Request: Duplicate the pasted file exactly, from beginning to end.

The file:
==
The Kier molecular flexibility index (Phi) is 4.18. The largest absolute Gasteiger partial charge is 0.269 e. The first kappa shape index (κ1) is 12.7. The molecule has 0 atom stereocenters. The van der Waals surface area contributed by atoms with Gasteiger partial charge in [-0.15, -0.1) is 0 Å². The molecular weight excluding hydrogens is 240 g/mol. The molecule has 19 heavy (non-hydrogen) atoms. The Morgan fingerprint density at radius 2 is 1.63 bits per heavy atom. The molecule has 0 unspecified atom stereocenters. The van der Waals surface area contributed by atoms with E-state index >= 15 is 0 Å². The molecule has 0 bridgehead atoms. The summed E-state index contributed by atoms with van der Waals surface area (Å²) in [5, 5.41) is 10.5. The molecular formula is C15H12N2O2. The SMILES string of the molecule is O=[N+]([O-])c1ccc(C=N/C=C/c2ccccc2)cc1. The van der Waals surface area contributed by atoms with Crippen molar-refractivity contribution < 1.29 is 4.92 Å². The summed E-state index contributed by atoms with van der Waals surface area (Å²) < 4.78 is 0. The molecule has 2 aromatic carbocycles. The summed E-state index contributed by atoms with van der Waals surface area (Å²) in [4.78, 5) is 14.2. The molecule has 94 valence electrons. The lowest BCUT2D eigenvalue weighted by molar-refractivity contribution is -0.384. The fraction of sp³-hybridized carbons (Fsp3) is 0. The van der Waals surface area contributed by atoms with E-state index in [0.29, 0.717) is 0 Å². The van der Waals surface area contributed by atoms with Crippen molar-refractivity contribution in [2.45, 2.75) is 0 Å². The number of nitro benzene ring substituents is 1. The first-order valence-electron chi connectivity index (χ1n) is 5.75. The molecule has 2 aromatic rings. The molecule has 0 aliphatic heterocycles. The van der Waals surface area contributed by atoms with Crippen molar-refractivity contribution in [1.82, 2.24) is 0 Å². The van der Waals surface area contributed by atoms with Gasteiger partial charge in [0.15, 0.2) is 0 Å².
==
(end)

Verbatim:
The Kier molecular flexibility index (Phi) is 4.18. The largest absolute Gasteiger partial charge is 0.269 e. The first kappa shape index (κ1) is 12.7. The molecule has 0 atom stereocenters. The van der Waals surface area contributed by atoms with Gasteiger partial charge in [-0.15, -0.1) is 0 Å². The molecular weight excluding hydrogens is 240 g/mol. The molecule has 19 heavy (non-hydrogen) atoms. The Morgan fingerprint density at radius 2 is 1.63 bits per heavy atom. The molecule has 0 unspecified atom stereocenters. The van der Waals surface area contributed by atoms with E-state index >= 15 is 0 Å². The molecule has 0 bridgehead atoms. The summed E-state index contributed by atoms with van der Waals surface area (Å²) in [5, 5.41) is 10.5. The molecular formula is C15H12N2O2. The SMILES string of the molecule is O=[N+]([O-])c1ccc(C=N/C=C/c2ccccc2)cc1. The van der Waals surface area contributed by atoms with Crippen molar-refractivity contribution < 1.29 is 4.92 Å². The summed E-state index contributed by atoms with van der Waals surface area (Å²) < 4.78 is 0. The molecule has 2 aromatic carbocycles. The summed E-state index contributed by atoms with van der Waals surface area (Å²) in [4.78, 5) is 14.2. The molecule has 94 valence electrons. The lowest BCUT2D eigenvalue weighted by molar-refractivity contribution is -0.384. The fraction of sp³-hybridized carbons (Fsp3) is 0. The van der Waals surface area contributed by atoms with E-state index in [0.29, 0.717) is 0 Å². The van der Waals surface area contributed by atoms with Crippen molar-refractivity contribution in [2.45, 2.75) is 0 Å². The number of nitro benzene ring substituents is 1. The first-order valence-electron chi connectivity index (χ1n) is 5.75. The molecule has 2 aromatic rings. The molecule has 0 aliphatic heterocycles. The van der Waals surface area contributed by atoms with Crippen molar-refractivity contribution in [1.82, 2.24) is 0 Å². The van der Waals surface area contributed by atoms with Gasteiger partial charge in [0.15, 0.2) is 0 Å².